Yan, Ledesma give old team a Devil of a time O's exiles are flourishing at new expansion home

Sidelight

May 11, 1998|By Joe Strauss | Joe Strauss,SUN STAFF

ST. PETERSBURG, Fla. -- It's one thing to lose to an expansion team. It's even worse to have the guys you donated do the heavy lifting.

The Tampa Bay Devil Rays' gain became the Orioles' pain yesterday, when Baltimore exiles Esteban Yan and Aaron Ledesma made significant contributions to their new team's 4-3 win at Tropicana Field. Yan gained the decision with two shutout innings in middle relief. Starting at second base, Ledesma reached base in each of three plate appearances and contributed a stolen base to go with his two hits. The combo only further irritated an organization rubbed raw by last November's process.

"I got to see a bunch of old friends, guys I played with, guys I learned from. But on a competitive level, it was just another team I wanted to beat," Ledesma said.

Making his ninth start, Ledesma handled five chances at second base and assisted on the game's final out against pinch hitter Harold Baines.

Yan (3-0) continued his understated campaign as one of the top rookie pitchers in the American League.

Still only 23, the beefy Yan held the Orioles scoreless in the seventh and eighth innings, then benefited from Quinton McCracken's tiebreaking home run in the bottom of the eighth. Unlike the scatter-armed right-hander who walked seven in 9 2/3 rough innings in Baltimore last season, Yan has become a hard-throwing terror for his new team.

He needed only 28 pitches, 19 of them strikes, to get through eight hitters. Chris Hoiles and Jeff Reboulet singled off him with one out in the seventh, but were stranded when he struck out Jeffrey Hammonds looking and got B. J. Surhoff to ground to second.

"Yan is a tremendous pitcher. He's on the verge of finding his niche," said Devil Rays closer Roberto Hernandez, who pitched the ninth inning for his third save. "He doesn't shy away from competition. He wants to be there every time. He wants the ball. He's always up. He's never down on himself."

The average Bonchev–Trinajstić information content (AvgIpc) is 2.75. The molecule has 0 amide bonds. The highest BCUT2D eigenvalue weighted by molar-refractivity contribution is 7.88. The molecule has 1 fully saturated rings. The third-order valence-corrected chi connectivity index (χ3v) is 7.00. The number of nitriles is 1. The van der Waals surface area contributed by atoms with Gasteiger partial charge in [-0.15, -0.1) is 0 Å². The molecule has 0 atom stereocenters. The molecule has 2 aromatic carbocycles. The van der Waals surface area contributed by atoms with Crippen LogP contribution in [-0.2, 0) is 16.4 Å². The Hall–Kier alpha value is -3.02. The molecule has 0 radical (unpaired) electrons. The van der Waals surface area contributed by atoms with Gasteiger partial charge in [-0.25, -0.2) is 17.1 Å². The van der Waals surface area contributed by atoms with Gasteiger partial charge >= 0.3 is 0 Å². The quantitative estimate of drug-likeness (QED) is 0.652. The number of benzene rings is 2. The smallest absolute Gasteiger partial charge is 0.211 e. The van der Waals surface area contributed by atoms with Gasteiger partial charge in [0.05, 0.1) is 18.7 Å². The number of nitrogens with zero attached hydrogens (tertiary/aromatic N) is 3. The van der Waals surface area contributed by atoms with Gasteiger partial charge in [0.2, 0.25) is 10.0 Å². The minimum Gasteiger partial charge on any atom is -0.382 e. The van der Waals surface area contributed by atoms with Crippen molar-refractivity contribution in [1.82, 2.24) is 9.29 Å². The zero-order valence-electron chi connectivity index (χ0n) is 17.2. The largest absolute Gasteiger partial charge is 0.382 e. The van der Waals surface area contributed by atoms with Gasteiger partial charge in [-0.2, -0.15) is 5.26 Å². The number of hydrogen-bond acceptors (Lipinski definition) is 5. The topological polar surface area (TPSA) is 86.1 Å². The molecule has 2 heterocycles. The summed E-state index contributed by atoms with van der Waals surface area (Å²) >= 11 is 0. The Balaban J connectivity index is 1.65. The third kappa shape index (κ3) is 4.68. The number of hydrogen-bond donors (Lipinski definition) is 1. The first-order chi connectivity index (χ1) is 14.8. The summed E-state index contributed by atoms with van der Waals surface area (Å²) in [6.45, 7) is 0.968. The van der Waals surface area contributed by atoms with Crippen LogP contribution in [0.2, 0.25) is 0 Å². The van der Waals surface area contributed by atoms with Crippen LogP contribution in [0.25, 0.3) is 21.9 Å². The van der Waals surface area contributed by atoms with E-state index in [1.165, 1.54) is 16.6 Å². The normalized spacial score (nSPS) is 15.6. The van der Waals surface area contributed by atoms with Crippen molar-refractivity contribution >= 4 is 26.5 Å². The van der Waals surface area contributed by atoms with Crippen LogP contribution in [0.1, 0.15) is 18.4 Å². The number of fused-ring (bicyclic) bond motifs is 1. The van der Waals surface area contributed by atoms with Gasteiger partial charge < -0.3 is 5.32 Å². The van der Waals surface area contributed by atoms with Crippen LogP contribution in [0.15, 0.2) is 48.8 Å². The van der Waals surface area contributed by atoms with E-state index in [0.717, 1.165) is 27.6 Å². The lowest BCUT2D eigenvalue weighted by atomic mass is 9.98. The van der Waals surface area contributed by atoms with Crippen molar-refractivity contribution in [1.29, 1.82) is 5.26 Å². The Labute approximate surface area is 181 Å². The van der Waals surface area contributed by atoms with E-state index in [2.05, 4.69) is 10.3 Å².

Yan hasn't had much reason to be down on himself. He began the season by throwing 14 1/3 scoreless innings and worked eight hitless innings for his two wins.

"It's better for me here," he said. "I have more of a chance to throw. It's more of an opportunity for me."

The Orioles expected to lose Yan during the draft, but in a very different way. General manager Pat Gillick had brokered a deal that would have sent Yan to the Florida Marlins for pitcher Al Leiter. However, the trade unraveled when Yan was exposed to the draft and the Devil Rays grabbed him with the 18th overall pick.

Ledesma's loss resulted from a miscalculation. The Orioles believed both expansion teams would use the last of three rounds to stock up on higher-priced veterans. As a result, Ledesma, who batted .352 in 88 at-bats in Baltimore last season, was exposed for the entire selection. When Ledesma was lost, Gillick admitted as much surprise as regret.

For Ledesma, now hitting .343 in 35 at-bats, initial surprise has been followed by absolutely no regret.

"I'm having a great time. This team is filled with a bunch of good guys. I'm in the big leagues. I couldn't ask for anything more," he said.

Right now, the Orioles could use another middle reliever and a hot-hitting spare infielder. Yesterday only irritated the sore.

Pub Date: 5/11/98

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